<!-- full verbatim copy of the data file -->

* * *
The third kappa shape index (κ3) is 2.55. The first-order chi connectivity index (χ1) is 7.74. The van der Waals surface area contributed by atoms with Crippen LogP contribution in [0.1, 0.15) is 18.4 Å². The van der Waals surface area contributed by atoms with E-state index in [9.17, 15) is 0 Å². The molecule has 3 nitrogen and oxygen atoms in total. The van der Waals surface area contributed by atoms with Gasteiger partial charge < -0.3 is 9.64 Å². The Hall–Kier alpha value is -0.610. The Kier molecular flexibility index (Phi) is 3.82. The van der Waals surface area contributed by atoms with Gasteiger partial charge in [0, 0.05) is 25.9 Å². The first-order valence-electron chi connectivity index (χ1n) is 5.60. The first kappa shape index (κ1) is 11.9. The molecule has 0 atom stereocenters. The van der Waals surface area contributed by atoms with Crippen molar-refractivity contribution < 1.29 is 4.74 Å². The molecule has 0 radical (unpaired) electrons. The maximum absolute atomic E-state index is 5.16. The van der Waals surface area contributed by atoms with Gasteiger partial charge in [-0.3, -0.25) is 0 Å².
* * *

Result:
The third kappa shape index (κ3) is 2.55. The first-order chi connectivity index (χ1) is 7.74. The van der Waals surface area contributed by atoms with Crippen LogP contribution in [0.1, 0.15) is 18.4 Å². The van der Waals surface area contributed by atoms with E-state index in [9.17, 15) is 0 Å². The molecule has 3 nitrogen and oxygen atoms in total. The van der Waals surface area contributed by atoms with Gasteiger partial charge < -0.3 is 9.64 Å². The Hall–Kier alpha value is -0.610. The Kier molecular flexibility index (Phi) is 3.82. The van der Waals surface area contributed by atoms with Gasteiger partial charge in [0, 0.05) is 25.9 Å². The first-order valence-electron chi connectivity index (χ1n) is 5.60. The first kappa shape index (κ1) is 11.9. The molecule has 0 atom stereocenters. The van der Waals surface area contributed by atoms with Crippen molar-refractivity contribution < 1.29 is 4.74 Å². The molecule has 0 radical (unpaired) electrons. The maximum absolute atomic E-state index is 5.16. The van der Waals surface area contributed by atoms with Gasteiger partial charge in [-0.3, -0.25) is 0 Å².